In their 2014 Data Breach Investigation Report, Verizon identified nine basic patterns of cybersecurity incidents based on over 100,000 incidents recorded over the previous decade. 92% of all incidents fit into one of these categories.

The data from their report every year since covers up to 2019 covers over 17,000 data breaches, of which 88% fit these patterns. Of the 375,000 total incidents Verizon included in its research, 98.5% fit.

Separating the most common threats into categories makes it easier for businesses to know what to look out for and to prioritise their efforts accordingly when it comes to cybersecurity. A comprehensive understanding of the nine basic patterns Verizon has identified and knowledge of how to protect your business against them can be the key to having a consistently resilient defence against cyber risk.

Privilege misuse

Any unapproved or malicious use of business resources is classified as privilege misuse. In the 2019 report, it was most common pattern found in effective cyberattacks. This is typically due to insider threats, but can also be down to former employees misusing sensitive information they took with them when they left your organisation.

Denial of service

Denial of service attacks attempt to compromise access to and use of business networks. These are typically designed to overwhelm a system so its necessary processes are interrupted or degraded to the extended that they can’t perform at a reasonable standard. This is often aimed at large businesses in an attempt to extort them financial gain.


Verizon categorised any form of malware that didn’t fit into a more specific pattern as crimeware. These are generally opportunistic, taking advantage of easily exploitable vulnerabilities in the protective structure of businesses who make common cybersecurity mistakes. Command and control attacks are the most common form of crimeware, making up 47% of incidents recorded into the 2019 Verizon report.

Lost and stolen assets

If data isn’t properly backed up, losing the drive on which it is saved or physical copies of it can put you at serious risk of a breach, especially if your devices are not encrypted when they are misplaced or stolen. Verizon found that the assets most like to be involved in theft and loss-related breaches are laptops and paper documents. The report also found that assets were most commonly stolen either from the victim’s place of work or vehicle.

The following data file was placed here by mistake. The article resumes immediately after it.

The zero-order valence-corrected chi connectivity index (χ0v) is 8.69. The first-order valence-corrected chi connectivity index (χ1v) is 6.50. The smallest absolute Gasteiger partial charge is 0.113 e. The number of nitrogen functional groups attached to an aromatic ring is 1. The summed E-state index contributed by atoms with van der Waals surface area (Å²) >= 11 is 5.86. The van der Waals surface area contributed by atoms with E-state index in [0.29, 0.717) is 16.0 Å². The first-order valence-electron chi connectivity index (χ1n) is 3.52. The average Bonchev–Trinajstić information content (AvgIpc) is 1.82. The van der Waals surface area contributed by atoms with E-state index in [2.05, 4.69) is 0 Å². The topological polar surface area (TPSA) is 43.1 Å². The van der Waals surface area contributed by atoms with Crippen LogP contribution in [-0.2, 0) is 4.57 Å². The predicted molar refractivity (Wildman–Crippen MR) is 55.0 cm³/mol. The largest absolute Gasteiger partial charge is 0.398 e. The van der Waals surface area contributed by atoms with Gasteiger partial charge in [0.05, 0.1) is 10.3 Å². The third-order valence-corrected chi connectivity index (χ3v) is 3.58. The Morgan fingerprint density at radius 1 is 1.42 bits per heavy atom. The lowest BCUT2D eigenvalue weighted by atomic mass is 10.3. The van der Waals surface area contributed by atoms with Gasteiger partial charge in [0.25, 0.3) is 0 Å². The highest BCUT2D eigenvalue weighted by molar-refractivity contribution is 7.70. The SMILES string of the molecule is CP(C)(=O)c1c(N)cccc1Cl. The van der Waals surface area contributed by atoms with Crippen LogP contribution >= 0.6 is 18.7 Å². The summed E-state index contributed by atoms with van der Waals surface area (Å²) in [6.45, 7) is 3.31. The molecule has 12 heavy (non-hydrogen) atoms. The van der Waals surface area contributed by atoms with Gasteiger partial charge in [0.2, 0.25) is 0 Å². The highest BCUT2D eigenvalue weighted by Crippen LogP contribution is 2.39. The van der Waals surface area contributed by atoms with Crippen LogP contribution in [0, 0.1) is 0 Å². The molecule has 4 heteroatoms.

Web applications

There are a number of cyberattacks that depend on web applications as a vector of attack. These can include approaches such as interfering with authentication processes or directly targeting the code at the foundation of an application. These types of attacks most frequently target cloud services, with unauthorised access to cloud-based email servers making up more than half of all breaches in this pattern.

Miscellaneous errors

Even if everyone in your business has an up-to-date and comprehensive knowledge of best cybersecurity practice, mistakes can still happen. Many cyberattacks rely on unintentional actions causing vulnerabilities that can be exploited. As much as 85% of miscellaneous errors can be attributed to misconfigured servers, misdelivery of sensitive data and information being published to the wrong audiences.

Cyber espionage

Some cyberattacks are engineered by state-affiliated actors attempting to steal classified or sensitive data for economic, political or military gain. This can be on behalf of a government or a company looking for an advantage over their competition. Nation states make up a majority of actors in this kind of attack, with competitors. Former employees and organised criminal groups combined are behind just 4% of cyber espionage attacks.

Point of sale

Point of sale terminals and controllers used in retail card payment transactions are commonly targeted by cybercriminals. These can be used to obtain credit card information as well as sensitive data about the transactions made by an organisation. These types of attacks are most frequently found in the accommodation industry.

Payment card skimming

Physical interference with payment devices, while generally declining in popularity, is still a common method of attack. Criminals tamper with machines that read data from payment cards so that they have access to that information and can take advantage of the accounts attached to those cards.